Inflation unexpectedly surged in Canada, a setback for policymakers as they weigh further interest rate cuts next month.

The consumer price index rose 2.9 per cent in May from a year ago, up from 2.7 per cent a month earlier, primarily due to higher prices for services, Statistics Canada reported Tuesday in Ottawa. That was faster than the median estimate of 2.6 per cent in a Bloomberg survey of economists.

On a monthly basis, the index climbed 0.6 per cent, versus expectations for a 0.3 per cent gain and up from 0.5 per cent in April. On a seasonally adjusted basis, inflation rose 0.3 per cent.

The Bank of Canada’s two core inflation measures also accelerated, averaging a 2.85 per cent yearly pace — faster than economists expected. 

Tuesday’s data broke a four-month string of easing price pressures. The reacceleration of both headline and core inflation will likely caution the central bank against a second consecutive interest rate cut next month, as officials seek to understand whether the latest setback is temporary.

“The inflation path remains uneven, which means the rate cut path likely won’t be smooth either,” Benjamin Reitzes, rates and macro strategist at Bank of Montreal, said by email. “While we won’t rule out a July cut, the odds just fell notably.”

The Canadian dollar jumped on the release but pared some gains to trade at $1.3647 per U.S. dollar as of 9:24 a.m. Ottawa time. The yield on 2-year Canada bonds rose about nine basis points on the day to four per cent. 

Governor Tiff Macklem and his officials lowered the benchmark overnight rate by 25 basis points to 4.75 per cent earlier this month, the first Group of Seven central bank to kick off an easing cycle. After seeing several months of cooling price pressures, they said they were more confident inflation was headed to the two per cent target and that monetary policy no longer needed to be as restrictive.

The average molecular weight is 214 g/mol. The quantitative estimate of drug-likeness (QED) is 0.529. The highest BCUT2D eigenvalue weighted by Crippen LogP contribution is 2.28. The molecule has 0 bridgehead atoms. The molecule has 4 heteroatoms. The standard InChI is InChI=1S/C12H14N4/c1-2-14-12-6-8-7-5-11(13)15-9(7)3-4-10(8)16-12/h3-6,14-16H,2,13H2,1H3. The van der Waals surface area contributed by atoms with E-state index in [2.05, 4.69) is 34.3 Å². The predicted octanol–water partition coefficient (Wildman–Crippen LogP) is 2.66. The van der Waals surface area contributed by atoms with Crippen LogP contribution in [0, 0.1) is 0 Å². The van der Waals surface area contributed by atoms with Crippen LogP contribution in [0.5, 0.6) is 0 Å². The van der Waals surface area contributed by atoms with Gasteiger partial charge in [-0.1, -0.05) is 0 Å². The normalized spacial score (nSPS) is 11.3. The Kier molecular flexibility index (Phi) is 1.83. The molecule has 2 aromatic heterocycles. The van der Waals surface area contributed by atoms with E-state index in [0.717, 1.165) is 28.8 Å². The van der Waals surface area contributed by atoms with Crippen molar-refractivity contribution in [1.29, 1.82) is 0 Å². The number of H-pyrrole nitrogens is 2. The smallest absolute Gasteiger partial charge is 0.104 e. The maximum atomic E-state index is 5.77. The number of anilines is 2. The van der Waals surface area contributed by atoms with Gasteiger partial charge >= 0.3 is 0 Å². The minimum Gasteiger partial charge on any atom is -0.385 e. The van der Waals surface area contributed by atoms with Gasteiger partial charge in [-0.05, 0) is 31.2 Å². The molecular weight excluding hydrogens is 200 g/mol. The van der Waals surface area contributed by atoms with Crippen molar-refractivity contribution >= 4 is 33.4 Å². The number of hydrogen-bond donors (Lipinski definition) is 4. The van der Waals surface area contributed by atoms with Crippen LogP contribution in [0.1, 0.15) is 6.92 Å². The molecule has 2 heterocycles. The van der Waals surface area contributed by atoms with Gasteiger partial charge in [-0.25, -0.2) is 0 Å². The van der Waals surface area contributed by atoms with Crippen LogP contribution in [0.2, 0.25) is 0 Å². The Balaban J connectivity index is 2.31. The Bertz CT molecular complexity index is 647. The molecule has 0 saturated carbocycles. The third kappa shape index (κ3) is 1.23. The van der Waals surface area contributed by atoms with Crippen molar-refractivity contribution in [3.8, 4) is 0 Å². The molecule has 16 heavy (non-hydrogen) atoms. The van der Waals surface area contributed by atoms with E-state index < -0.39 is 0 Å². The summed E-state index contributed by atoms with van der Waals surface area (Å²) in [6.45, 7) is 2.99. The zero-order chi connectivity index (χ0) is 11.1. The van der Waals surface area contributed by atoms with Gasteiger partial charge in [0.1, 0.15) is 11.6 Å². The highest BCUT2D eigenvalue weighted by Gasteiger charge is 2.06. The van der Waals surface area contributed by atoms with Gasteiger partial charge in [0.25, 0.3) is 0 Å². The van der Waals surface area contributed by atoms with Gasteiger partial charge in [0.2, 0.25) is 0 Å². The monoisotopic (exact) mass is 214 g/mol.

Tuesday’s inflation release is the first of two such reports before the next Bank of Canada rate decision on July 24. The majority of economists in a Bloomberg survey expect policymakers to hold borrowing costs steady at that meeting before easing again at the next meeting in September.

“The lack of progress in May reduces the likelihood that the Bank of Canada will cut in July. But with another CPI release before the July decision, the door is not completely closed,” Charles St-Arnaud, chief economist at Alberta Central, said in an email.

Macklem reiterated on Monday that it’s reasonable to expect further reductions in the policy interest rate if price pressures continue to ease. But officials don’t want to lower rates too quickly and jeopardize progress on inflation.

A three-month moving average of the inflation rate rose to an annualized pace of 2.52 per cent, from 1.64 per cent in April, according to Bloomberg calculations.

Shelter, food inflation 

In May, mortgage interest costs and rent remained the biggest contributors to the annual change in the rate of inflation. Mortgage interest costs jumped 23.3 per cent and rent rose 8.9 per cent on a yearly basis. Excluding shelter costs, the consumer price index rose 1.5 per cent from a year ago, versus 1.2 per cent in April.

Excluding food and energy, the index rose 2.9 per cent from a year ago, up from 2.7 per cent. Services inflation was up 4.6 per cent, compared with 4.2 per cent in April.

Food prices rose 2.4 per cent, versus 2.3 per cent in April. Groceries increased 1.5 per cent from a year ago, the first acceleration since June 2023, and rose 1.1 per cent from the previous month — the biggest monthly gain since early last year.

Regionally, prices increased at a faster pace from a year ago compared with April in six of 10 Canadian provinces, including Ontario and Quebec.

The release incorporates new basket weights from Statistics Canada, but they didn’t impact the headline yearly CPI change, the agency’s analysts said.

What Bloomberg Economics says

"Reaccelerating inflation argues for the BoC cutting rates only slowly. One poor inflation report isn’t a trend, but we think the BoC will remain on hold at the July 24 meeting. With upside risks to inflation coming from home prices — which could rise as interest rates fall — and with only limited room to diverge from the Fed, we think the BoC will cut its overnight-rate target at just a quarterly cadence."

— Stuart Paul, economist